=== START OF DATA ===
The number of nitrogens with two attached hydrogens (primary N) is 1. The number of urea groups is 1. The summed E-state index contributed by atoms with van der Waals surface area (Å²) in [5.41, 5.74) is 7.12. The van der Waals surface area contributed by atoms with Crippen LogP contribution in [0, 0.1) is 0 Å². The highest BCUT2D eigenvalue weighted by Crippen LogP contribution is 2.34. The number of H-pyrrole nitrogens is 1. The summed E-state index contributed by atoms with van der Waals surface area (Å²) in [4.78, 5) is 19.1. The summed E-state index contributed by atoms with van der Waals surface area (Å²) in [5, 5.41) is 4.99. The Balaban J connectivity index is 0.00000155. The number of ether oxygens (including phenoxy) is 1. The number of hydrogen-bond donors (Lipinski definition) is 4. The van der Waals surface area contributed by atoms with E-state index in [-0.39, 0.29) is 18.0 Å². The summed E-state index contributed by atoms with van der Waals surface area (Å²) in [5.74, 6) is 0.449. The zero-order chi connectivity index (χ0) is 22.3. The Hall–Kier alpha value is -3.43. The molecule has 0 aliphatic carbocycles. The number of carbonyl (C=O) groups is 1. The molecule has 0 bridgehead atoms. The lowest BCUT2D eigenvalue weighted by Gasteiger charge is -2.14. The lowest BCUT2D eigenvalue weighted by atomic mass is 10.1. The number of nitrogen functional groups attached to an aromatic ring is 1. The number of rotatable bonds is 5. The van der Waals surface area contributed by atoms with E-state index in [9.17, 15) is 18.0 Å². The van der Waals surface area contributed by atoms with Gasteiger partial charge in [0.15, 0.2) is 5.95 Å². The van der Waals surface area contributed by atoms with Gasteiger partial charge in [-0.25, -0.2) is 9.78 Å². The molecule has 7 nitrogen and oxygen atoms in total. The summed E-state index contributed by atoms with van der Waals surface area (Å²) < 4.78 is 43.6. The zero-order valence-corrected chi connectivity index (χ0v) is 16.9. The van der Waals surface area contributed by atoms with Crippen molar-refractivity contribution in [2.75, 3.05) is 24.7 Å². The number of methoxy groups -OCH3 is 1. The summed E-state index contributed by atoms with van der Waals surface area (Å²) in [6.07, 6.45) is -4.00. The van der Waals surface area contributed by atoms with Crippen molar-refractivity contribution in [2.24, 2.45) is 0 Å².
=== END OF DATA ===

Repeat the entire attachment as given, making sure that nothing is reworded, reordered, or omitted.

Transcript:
The number of nitrogens with two attached hydrogens (primary N) is 1. The number of urea groups is 1. The summed E-state index contributed by atoms with van der Waals surface area (Å²) in [5.41, 5.74) is 7.12. The van der Waals surface area contributed by atoms with Crippen LogP contribution in [0, 0.1) is 0 Å². The highest BCUT2D eigenvalue weighted by Crippen LogP contribution is 2.34. The number of H-pyrrole nitrogens is 1. The summed E-state index contributed by atoms with van der Waals surface area (Å²) in [4.78, 5) is 19.1. The summed E-state index contributed by atoms with van der Waals surface area (Å²) in [5, 5.41) is 4.99. The Balaban J connectivity index is 0.00000155. The number of ether oxygens (including phenoxy) is 1. The number of hydrogen-bond donors (Lipinski definition) is 4. The van der Waals surface area contributed by atoms with E-state index in [-0.39, 0.29) is 18.0 Å². The summed E-state index contributed by atoms with van der Waals surface area (Å²) in [5.74, 6) is 0.449. The zero-order chi connectivity index (χ0) is 22.3. The Hall–Kier alpha value is -3.43. The molecule has 0 aliphatic carbocycles. The number of carbonyl (C=O) groups is 1. The molecule has 0 bridgehead atoms. The lowest BCUT2D eigenvalue weighted by Gasteiger charge is -2.14. The lowest BCUT2D eigenvalue weighted by atomic mass is 10.1. The number of nitrogen functional groups attached to an aromatic ring is 1. The number of rotatable bonds is 5. The van der Waals surface area contributed by atoms with E-state index in [9.17, 15) is 18.0 Å². The van der Waals surface area contributed by atoms with Gasteiger partial charge in [0.15, 0.2) is 5.95 Å². The van der Waals surface area contributed by atoms with Gasteiger partial charge in [-0.25, -0.2) is 9.78 Å². The molecule has 7 nitrogen and oxygen atoms in total. The summed E-state index contributed by atoms with van der Waals surface area (Å²) < 4.78 is 43.6. The zero-order valence-corrected chi connectivity index (χ0v) is 16.9. The van der Waals surface area contributed by atoms with Crippen molar-refractivity contribution in [2.75, 3.05) is 24.7 Å². The number of methoxy groups -OCH3 is 1. The summed E-state index contributed by atoms with van der Waals surface area (Å²) in [6.07, 6.45) is -4.00. The van der Waals surface area contributed by atoms with Crippen molar-refractivity contribution in [2.24, 2.45) is 0 Å².